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"It's About Letting Giant Corporations Rig the Rules": Warren Skewers TPP

Democratic senator from Massachusetts offers fresh criticism of trade deal in new video

Andrea Germanos

Sen. Elizabeth Warren urging progressive activists to keep pressure on Congress to stop the TPP. (Screenshot/CREDO)

Ahead of this weekend's Democratic platform fight, Sen. Elizabeth Warren (D-Mass.) has once again taken aim at the Trans-Pacific Partnership (TPP), skewering the corporate-friendly trade deal she says will allow for "open season on laws that make people safer."

Warren makes the remarks about the 12-nation trade deal, which still needs Congressional approval, to progressive activists in a video released Thursday by social change network CREDO Action.

The deal, Warren says in the video, "isn't about helping American workers set the rules. It's about letting giant corporations rig the rules—on everything from patent protection to food safety standards —all to benefit themselves."

Even in the drafting process industry representatives could exert influence—but there was no voice to represent American workers or consumers, she says. "A rigged process produces a rigged outcome," she says.

One specific provision of the deal drawing Warren's ire (as it has before) is the "wonky-sounding" Investor State Dispute Settlement, or ISDS.

"This is the part that gives a huge boost to big multinational companies when they want to challenge a country's laws they don't like," she says. They do that not through courts but "industry-friendly arbitration panels staffed with corporate lawyers." Faced with potential billions in fines, "some countries will just back down and change their regulations," she says.

"Workers, environmentalists, and human rights advocates don't get the right to use ISDS; only big corporations do. That's a rigged system," she says. Warren cites specific examples of ISDS challenges— last year when Canadian taxpayers got stuck with a $300 million bill after the country said a company couldn't expand of a quarry off the coast of Nova Scotia, and when Keystone XL company TransCanada used the ISDS provision of NAFTA to seek $15 billion from the U.S. for its rejection of the pipeline.

With ISDS in the TPP, Warren says, "It will be open season on laws that make people safer—but cut into corporate profits."

She concludes by urging activists to continue their fight stop the TPP.

Watch the full 5-minute video of Warren's remarks below:

Mark Weisbrot, co-director of the Center for Economic and Policy Research and president of Just Foreign Policy,also criticizes the trade deal on Thursday, writing at The Hill that the TPP "is strongly disliked by the base of the Democratic Party, as well as by a sizable majority of Democratic voters and the general public. There's an awful lot not to like about this thing." He cites, for example, how the deal "would grant corporations the right to sue governments for all kinds of decisions, laws or regulations that infringe on their profits or potential profits" and "would increase the price of prescription drugs."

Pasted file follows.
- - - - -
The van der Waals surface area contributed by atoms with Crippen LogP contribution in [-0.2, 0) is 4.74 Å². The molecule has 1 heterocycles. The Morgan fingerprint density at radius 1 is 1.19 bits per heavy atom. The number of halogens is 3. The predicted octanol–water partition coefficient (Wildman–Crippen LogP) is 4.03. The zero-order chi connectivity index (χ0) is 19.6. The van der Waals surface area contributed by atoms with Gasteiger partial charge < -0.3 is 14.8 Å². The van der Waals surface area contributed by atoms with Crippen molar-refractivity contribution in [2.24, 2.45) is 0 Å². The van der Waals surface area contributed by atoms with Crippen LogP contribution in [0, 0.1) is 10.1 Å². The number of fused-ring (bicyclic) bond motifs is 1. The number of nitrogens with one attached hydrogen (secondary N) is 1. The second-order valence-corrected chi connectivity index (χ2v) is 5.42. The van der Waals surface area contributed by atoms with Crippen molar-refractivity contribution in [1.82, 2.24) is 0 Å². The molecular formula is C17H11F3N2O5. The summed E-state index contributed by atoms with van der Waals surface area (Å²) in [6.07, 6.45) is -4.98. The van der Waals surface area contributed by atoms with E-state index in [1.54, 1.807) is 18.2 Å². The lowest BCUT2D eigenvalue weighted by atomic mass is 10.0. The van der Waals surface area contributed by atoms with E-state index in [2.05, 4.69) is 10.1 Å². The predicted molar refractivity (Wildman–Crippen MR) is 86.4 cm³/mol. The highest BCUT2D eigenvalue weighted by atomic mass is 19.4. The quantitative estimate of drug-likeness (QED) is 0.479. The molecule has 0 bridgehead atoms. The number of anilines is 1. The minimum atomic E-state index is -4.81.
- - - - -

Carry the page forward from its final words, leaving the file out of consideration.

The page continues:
Yet the agreement is "at the heart" of President Barack Obama's trade agenda. Democratic presidential hopeful Hillary Clinton was for the deal before she opposed it, while rival Sen. Bernie Sanders (I-Vt.) has opposed the deal from the get-go.  Republican presumptive nominee Donald Trump, meanwhile, is opposed to it, and "has made trade a centerpiece of his campaign, a key to his strategy of winning the votes of working people, particularly in the swing industrial states," as Robert Borosage writes at Campaign for American's Future blog.

Despite the widespread party rejection of the deal, specific opposition to it was kept off of the DNC's platform during a drafting session in St. Louis, and Weisbrot argues that even if the full DNC platform committee fails to includes opposition to it when the group convenes in Orlando on July 8th and 9th, "the Sanders team and its many allies and delegates will take the fight to the floor of the Democratic National Convention, which begins in Philadelphia on July 25."

To that end, while Warren's video did not explicitly mention the platform fight, "opponents of the TPP are likely to view the message as encouragement," Alex Seitz-Wald wrote for MSNBC.

"If," Borosage writes, "Democrats are to address rising inequality and rebuild the middle class, they must define a new, far more balanced trade policy."

"If Democrats can’t state clearly where they stand in their platform, few voters will believe that they are prepared to take on the corporate lobby to forge a new course," he continues.

Ultimately, Weisbrot argues, "if the Democratic Party is unable to oppose the TPP, it will be because of [Clinton's] decision to keep it from doing so."

Also on Thursday, CREDO will join other major progressive organizations in releasing a petition signed by hundreds of thousands of Americans urging Democratic House Leader Nancy Pelosi to oppose a lame-duck vote on the TPP. The post-election session, they groups say, is the only time when there's hope for congressional consideration of the deal in 2016.

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